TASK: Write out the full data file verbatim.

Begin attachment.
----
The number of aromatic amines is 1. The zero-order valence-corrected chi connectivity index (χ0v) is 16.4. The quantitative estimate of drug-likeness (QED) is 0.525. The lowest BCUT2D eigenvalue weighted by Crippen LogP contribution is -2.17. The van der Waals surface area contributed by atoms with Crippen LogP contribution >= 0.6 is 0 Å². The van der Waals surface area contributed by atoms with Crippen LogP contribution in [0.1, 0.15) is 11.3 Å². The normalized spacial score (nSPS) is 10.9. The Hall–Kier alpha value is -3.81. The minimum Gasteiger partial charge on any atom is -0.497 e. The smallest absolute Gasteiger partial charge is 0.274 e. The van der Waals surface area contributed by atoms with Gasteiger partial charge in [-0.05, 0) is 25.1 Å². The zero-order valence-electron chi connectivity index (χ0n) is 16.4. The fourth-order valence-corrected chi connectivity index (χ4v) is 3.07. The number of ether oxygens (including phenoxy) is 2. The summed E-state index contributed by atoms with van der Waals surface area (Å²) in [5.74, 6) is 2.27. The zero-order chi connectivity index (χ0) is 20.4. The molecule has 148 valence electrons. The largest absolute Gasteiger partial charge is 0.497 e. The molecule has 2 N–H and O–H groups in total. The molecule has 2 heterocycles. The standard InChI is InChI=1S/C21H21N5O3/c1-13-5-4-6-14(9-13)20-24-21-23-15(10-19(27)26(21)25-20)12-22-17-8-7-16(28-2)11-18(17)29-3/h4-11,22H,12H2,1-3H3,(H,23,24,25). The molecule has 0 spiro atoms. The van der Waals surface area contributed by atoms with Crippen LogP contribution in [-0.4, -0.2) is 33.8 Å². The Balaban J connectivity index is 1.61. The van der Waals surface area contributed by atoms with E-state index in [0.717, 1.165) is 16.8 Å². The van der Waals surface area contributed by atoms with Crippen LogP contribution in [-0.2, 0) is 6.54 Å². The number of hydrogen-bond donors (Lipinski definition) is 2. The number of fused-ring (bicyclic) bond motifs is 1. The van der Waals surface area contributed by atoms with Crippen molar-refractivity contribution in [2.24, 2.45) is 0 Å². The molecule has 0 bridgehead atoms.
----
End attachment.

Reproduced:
The number of aromatic amines is 1. The zero-order valence-corrected chi connectivity index (χ0v) is 16.4. The quantitative estimate of drug-likeness (QED) is 0.525. The lowest BCUT2D eigenvalue weighted by Crippen LogP contribution is -2.17. The van der Waals surface area contributed by atoms with Crippen LogP contribution >= 0.6 is 0 Å². The van der Waals surface area contributed by atoms with Crippen LogP contribution in [0.1, 0.15) is 11.3 Å². The normalized spacial score (nSPS) is 10.9. The Hall–Kier alpha value is -3.81. The minimum Gasteiger partial charge on any atom is -0.497 e. The smallest absolute Gasteiger partial charge is 0.274 e. The van der Waals surface area contributed by atoms with Gasteiger partial charge in [-0.05, 0) is 25.1 Å². The zero-order valence-electron chi connectivity index (χ0n) is 16.4. The fourth-order valence-corrected chi connectivity index (χ4v) is 3.07. The number of ether oxygens (including phenoxy) is 2. The summed E-state index contributed by atoms with van der Waals surface area (Å²) in [5.74, 6) is 2.27. The zero-order chi connectivity index (χ0) is 20.4. The molecule has 148 valence electrons. The largest absolute Gasteiger partial charge is 0.497 e. The molecule has 2 N–H and O–H groups in total. The molecule has 2 heterocycles. The standard InChI is InChI=1S/C21H21N5O3/c1-13-5-4-6-14(9-13)20-24-21-23-15(10-19(27)26(21)25-20)12-22-17-8-7-16(28-2)11-18(17)29-3/h4-11,22H,12H2,1-3H3,(H,23,24,25). The molecule has 0 spiro atoms. The van der Waals surface area contributed by atoms with Crippen LogP contribution in [-0.4, -0.2) is 33.8 Å². The Balaban J connectivity index is 1.61. The van der Waals surface area contributed by atoms with E-state index in [0.717, 1.165) is 16.8 Å². The van der Waals surface area contributed by atoms with Crippen LogP contribution in [-0.2, 0) is 6.54 Å². The number of hydrogen-bond donors (Lipinski definition) is 2. The number of fused-ring (bicyclic) bond motifs is 1. The van der Waals surface area contributed by atoms with Crippen molar-refractivity contribution in [2.24, 2.45) is 0 Å². The molecule has 0 bridgehead atoms.